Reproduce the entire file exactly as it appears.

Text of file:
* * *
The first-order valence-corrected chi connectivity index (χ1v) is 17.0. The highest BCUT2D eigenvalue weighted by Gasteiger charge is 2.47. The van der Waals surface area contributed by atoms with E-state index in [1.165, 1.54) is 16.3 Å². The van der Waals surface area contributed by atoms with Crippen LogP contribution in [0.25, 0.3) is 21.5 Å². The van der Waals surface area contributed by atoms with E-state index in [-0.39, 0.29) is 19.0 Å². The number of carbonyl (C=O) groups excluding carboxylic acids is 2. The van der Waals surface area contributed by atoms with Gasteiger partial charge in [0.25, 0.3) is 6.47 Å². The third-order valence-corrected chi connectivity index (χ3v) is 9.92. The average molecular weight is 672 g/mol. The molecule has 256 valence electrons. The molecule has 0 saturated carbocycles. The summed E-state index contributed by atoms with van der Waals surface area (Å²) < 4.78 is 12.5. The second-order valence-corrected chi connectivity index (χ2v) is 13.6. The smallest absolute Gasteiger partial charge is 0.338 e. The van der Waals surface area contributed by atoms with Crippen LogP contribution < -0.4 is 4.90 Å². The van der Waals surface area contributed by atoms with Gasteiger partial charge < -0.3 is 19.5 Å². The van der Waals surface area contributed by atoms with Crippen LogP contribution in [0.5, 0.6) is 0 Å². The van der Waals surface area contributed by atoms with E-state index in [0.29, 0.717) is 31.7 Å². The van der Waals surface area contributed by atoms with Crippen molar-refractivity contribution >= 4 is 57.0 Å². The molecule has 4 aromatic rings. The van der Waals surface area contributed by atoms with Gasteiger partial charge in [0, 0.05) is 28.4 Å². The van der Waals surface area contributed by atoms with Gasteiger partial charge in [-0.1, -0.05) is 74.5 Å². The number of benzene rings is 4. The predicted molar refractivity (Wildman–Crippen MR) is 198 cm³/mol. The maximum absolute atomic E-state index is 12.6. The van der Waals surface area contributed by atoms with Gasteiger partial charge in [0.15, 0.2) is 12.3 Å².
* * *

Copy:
The first-order valence-corrected chi connectivity index (χ1v) is 17.0. The highest BCUT2D eigenvalue weighted by Gasteiger charge is 2.47. The van der Waals surface area contributed by atoms with E-state index in [1.165, 1.54) is 16.3 Å². The van der Waals surface area contributed by atoms with Crippen LogP contribution in [0.25, 0.3) is 21.5 Å². The van der Waals surface area contributed by atoms with E-state index in [-0.39, 0.29) is 19.0 Å². The number of carbonyl (C=O) groups excluding carboxylic acids is 2. The van der Waals surface area contributed by atoms with Gasteiger partial charge in [0.25, 0.3) is 6.47 Å². The third-order valence-corrected chi connectivity index (χ3v) is 9.92. The average molecular weight is 672 g/mol. The molecule has 256 valence electrons. The molecule has 0 saturated carbocycles. The summed E-state index contributed by atoms with van der Waals surface area (Å²) < 4.78 is 12.5. The second-order valence-corrected chi connectivity index (χ2v) is 13.6. The smallest absolute Gasteiger partial charge is 0.338 e. The van der Waals surface area contributed by atoms with Crippen LogP contribution < -0.4 is 4.90 Å². The van der Waals surface area contributed by atoms with Gasteiger partial charge < -0.3 is 19.5 Å². The van der Waals surface area contributed by atoms with Crippen LogP contribution in [0.5, 0.6) is 0 Å². The van der Waals surface area contributed by atoms with E-state index in [0.29, 0.717) is 31.7 Å². The van der Waals surface area contributed by atoms with Crippen molar-refractivity contribution >= 4 is 57.0 Å². The molecule has 4 aromatic rings. The van der Waals surface area contributed by atoms with Gasteiger partial charge in [0, 0.05) is 28.4 Å². The van der Waals surface area contributed by atoms with Gasteiger partial charge in [-0.1, -0.05) is 74.5 Å². The number of benzene rings is 4. The predicted molar refractivity (Wildman–Crippen MR) is 198 cm³/mol. The maximum absolute atomic E-state index is 12.6. The van der Waals surface area contributed by atoms with Gasteiger partial charge in [0.15, 0.2) is 12.3 Å².